Tribeca owner Sage Sakiri serves up smoked foie gras with a grape and apple salad. Lee Chastain
Tribeca owner Sage Sakiri serves up smoked foie gras with a grape and apple salad. Lee Chastain

If you’ve lived in Tarrant County for any length of time, you likely remember when Tarrant County College’s Northeast Campus in Hurst seemed to be the edge of the Earth. My, how times have changed. Colleyville and nearby Grapevine are swollen with houses, shopping centers, traffic, and, of course, restaurants. It’s chain territory but with the occasional locally owned gem in the mix. The latest in that list is Tribeca Americana Bistro & Lounge in Colleyville.

The restaurant is located on the second floor of one of the faux-Italian buildings in the shopping center that houses city hall, off Main Street. Perhaps in a nod to its namesake New York neighborhood, the walls of the staircase leading up to the restaurant are covered in Vogue-quality black-and-white photos of celebrities (Grace Kelly, Jack Nicholson) and quasi-celebs (Twiggy, Jerry Hall).

The menu, however, hews more to the sun-drenched Tuscan look of the building. The offerings are heavily Mediterranean, with some American comfort food thrown in. The online photos (mainly of the lushly feminine décor) indicated this is a chick lunch place, and my gal-pal lunch date and I were indeed among the majority, gender-wise, in the dining room.


Our first course was the chef’s innovative take on Caprese salad. Traditional buffalo mozzarella rounds were layered with fried green tomatoes on a plate of sweet balsamic vinegar and olive oil. The tomatoes were served cold, which was odd if you were expecting them to be at least room temperature. However, the taste and texture of the dish –– tangy, crunchy-coated tomatoes, creamy mozzarella, and sweet balsamic –– were sublime.

We also tried the crab cubes. Heavy on the crab (mixed simply with diced red and green onion) and light on the breading (perfectly fried, non-greasy, crunchy panko breadcrumbs), the cakes were beautifully presented in a pool of delicious Turkish pepper-spiced Dijon cream sauce.

Our third appetizer, ordered on a whim, was the chicken “lollipops”: three fried drumettes, with the knobs of cartilage at the bottom removed, served with a red-hot aioli dipping sauce. The batter was pretty nondescript, but the sauce –– a mixture of spicy wing sauce and blue cheese bits –– didn’t need much help.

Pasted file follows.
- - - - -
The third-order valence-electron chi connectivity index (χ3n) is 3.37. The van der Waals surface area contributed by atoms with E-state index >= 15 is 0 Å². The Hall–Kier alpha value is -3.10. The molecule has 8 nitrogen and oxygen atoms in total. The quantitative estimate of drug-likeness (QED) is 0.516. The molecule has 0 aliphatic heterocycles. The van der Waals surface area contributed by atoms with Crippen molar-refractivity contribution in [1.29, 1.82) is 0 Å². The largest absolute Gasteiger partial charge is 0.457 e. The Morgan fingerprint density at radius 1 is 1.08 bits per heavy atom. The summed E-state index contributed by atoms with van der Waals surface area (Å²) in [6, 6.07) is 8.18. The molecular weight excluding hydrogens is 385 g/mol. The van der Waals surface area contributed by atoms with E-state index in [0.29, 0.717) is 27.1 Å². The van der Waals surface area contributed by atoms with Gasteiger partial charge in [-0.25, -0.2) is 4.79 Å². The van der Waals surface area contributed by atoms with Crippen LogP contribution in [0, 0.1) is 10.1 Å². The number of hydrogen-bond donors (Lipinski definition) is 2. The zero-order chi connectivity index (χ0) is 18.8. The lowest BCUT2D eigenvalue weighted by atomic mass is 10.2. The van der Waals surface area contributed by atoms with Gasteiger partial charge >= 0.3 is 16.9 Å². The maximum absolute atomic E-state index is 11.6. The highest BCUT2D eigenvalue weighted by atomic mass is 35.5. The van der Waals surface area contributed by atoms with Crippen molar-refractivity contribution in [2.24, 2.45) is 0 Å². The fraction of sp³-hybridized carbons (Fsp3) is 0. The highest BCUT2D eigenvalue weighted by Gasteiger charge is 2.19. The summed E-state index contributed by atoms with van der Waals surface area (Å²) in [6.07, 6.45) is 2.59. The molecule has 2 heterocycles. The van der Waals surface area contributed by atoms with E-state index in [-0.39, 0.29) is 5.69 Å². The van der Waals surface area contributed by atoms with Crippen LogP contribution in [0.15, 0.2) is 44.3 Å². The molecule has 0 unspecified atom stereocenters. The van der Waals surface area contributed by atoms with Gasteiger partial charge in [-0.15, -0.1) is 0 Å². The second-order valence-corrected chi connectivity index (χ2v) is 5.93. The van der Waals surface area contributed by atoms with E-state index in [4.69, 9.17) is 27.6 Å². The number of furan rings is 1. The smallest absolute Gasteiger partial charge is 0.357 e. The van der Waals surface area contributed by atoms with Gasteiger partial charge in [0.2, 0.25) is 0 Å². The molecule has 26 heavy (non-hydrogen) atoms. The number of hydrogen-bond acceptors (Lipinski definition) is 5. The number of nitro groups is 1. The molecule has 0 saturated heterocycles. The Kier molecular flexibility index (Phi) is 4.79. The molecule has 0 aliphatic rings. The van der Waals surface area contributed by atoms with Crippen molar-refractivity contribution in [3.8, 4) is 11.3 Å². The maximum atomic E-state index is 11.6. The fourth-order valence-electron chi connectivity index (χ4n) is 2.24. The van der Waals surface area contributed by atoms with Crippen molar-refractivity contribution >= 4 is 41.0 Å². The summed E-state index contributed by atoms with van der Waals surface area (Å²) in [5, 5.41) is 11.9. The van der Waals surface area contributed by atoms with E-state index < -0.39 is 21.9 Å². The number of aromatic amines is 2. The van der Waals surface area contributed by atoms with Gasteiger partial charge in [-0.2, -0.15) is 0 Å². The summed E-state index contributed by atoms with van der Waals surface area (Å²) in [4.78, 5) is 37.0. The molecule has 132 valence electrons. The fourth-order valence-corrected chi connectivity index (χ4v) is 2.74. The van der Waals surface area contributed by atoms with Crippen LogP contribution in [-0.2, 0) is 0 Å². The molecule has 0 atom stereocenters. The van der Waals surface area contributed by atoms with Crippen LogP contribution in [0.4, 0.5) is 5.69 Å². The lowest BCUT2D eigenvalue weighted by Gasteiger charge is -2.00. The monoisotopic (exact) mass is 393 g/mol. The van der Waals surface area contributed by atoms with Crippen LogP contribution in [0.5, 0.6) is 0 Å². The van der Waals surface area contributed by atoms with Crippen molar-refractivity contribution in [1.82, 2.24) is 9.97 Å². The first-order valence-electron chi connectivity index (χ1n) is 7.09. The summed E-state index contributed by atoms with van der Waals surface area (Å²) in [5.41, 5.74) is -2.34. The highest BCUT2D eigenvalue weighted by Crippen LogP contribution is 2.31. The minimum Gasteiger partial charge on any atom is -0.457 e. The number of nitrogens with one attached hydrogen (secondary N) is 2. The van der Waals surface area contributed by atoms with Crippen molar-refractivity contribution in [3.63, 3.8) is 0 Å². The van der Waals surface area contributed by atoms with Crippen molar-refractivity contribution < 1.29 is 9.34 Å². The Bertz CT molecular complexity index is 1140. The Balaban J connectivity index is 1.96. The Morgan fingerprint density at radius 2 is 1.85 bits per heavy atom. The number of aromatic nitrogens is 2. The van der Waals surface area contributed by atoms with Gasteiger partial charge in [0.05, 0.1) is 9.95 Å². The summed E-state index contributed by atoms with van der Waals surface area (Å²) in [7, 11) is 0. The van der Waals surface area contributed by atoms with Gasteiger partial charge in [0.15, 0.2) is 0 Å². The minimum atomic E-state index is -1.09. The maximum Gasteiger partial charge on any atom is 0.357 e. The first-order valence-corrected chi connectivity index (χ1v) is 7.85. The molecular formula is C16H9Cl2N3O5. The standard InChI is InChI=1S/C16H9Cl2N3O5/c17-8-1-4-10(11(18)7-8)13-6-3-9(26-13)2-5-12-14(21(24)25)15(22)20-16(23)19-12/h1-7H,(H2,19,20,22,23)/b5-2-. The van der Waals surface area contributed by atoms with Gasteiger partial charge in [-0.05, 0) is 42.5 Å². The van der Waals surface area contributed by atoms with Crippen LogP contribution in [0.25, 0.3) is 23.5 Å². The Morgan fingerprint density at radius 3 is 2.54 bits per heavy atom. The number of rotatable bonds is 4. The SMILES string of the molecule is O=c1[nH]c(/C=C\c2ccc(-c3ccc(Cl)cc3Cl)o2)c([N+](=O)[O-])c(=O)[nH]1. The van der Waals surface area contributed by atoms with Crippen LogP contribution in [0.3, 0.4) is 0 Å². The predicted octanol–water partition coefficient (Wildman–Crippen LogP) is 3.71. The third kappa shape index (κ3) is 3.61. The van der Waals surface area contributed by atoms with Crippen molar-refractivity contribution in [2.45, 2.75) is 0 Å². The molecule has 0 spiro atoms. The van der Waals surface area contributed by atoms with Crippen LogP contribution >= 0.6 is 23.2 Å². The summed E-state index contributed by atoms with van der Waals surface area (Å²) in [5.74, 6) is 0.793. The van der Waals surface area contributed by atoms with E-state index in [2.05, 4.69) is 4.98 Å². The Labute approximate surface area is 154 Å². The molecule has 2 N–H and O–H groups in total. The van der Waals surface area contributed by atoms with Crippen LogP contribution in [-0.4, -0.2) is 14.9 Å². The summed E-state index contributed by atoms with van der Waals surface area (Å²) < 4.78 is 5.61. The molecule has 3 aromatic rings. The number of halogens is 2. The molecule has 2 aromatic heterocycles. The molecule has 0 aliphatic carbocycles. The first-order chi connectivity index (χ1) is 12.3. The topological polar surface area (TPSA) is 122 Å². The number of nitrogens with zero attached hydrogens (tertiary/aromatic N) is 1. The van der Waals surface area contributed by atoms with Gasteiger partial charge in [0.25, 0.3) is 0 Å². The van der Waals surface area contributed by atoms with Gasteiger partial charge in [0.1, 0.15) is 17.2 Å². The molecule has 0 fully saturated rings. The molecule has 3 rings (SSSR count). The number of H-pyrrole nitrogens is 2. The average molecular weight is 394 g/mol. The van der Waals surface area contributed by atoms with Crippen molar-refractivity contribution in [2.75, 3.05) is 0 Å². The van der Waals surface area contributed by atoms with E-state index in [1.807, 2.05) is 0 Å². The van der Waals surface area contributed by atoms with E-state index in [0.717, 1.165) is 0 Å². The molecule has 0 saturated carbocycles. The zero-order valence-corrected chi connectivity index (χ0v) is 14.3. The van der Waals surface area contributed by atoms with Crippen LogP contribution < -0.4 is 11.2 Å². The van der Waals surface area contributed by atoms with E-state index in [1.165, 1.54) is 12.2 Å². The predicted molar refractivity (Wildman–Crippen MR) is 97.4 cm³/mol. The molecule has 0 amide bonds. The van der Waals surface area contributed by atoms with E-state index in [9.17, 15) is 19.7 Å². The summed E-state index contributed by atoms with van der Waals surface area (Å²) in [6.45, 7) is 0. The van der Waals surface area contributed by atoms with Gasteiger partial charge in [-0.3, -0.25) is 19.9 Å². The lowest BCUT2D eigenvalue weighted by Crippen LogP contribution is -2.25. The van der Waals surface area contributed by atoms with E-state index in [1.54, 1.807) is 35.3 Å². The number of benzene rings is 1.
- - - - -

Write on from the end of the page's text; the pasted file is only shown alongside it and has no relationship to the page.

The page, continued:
Lunch options include a grown-up gouda grilled cheese sandwich with tomato marmalade, a pork belly BLT, and fish and chips. We opted for the house-made gnocchi, which came out in the chef’s choice of a vodka cream sauce, replete with shavings of roasted garlic. The gnocchi were flawlessly cooked, and the sauce was simple and tasty. We added the day’s special salad: mixed greens, roasted pears, blue cheese, bacon, and a spicy jalapeño dressing. Every bite was just a little different depending on what combination of flavors was on the fork. The dressing was great –– not too spicy but definitely with a kick.

But the roasted chicken breast with porcini mushrooms in a cream sauce was, hands down, the winning entrée. Skin-on chicken in a rich cream sauce, with dainty porcini mushrooms and cubed squash –– simple, amazingly tasty, and flawlessly executed, it’s well worth a drive through Highway 26 rush-hour traffic.

Tribeca is a lovely, white-tablecloth-and-wine-glasses restaurant in a retail complex that looks a lot like Southlake’s matchy-matchy Town Square. The hostess invited us to come back on a weekend evening, when Tribeca features live music and a modified bar menu after 9 p.m. Though the plates were presented wonderfully, all were garnished with alfalfa sprouts for some inexplicable reason, and the servers seemed prone to address non-octogenarian women as “sweetie” –– a habit that, depending on the party, could lower a waitstaffer’s tip to the chilly regions. But as my friend and I were leaving, we noticed a man at the bar and his solo lunch: the Waygu burger with cheddar cheese and hearty steak fries, served on a sprout-free plank of wood and paired with a generous glass of cabernet. He frequents Tribeca, he said, because he just likes the food. Good enough reason for us, too, Jack.



Tribeca Americana Bistro & Lounge

62 Main St, Ste 200, Colleyville.

817-788-3988. 11am-2pm & 5-10pm Mon-Sat, 10am-3pm & 5-9pm Sun.

Lounge open 9pm-12am Thu, 9pm-2am Fri-Sat. All major credit cards accepted.

Fried green tomatoes w/buffalo mozzarella

and balsamic olive oil ……………… $4.50

Crab cubes ……………………………….. $6.00

Wing lollipops w/sesame

red hot and blue aioli ……………….. $5.00

Gnocchi ………………………………….. $12.00

Chicken w/porcini mushrooms

in cream sauce …………………….. $11.00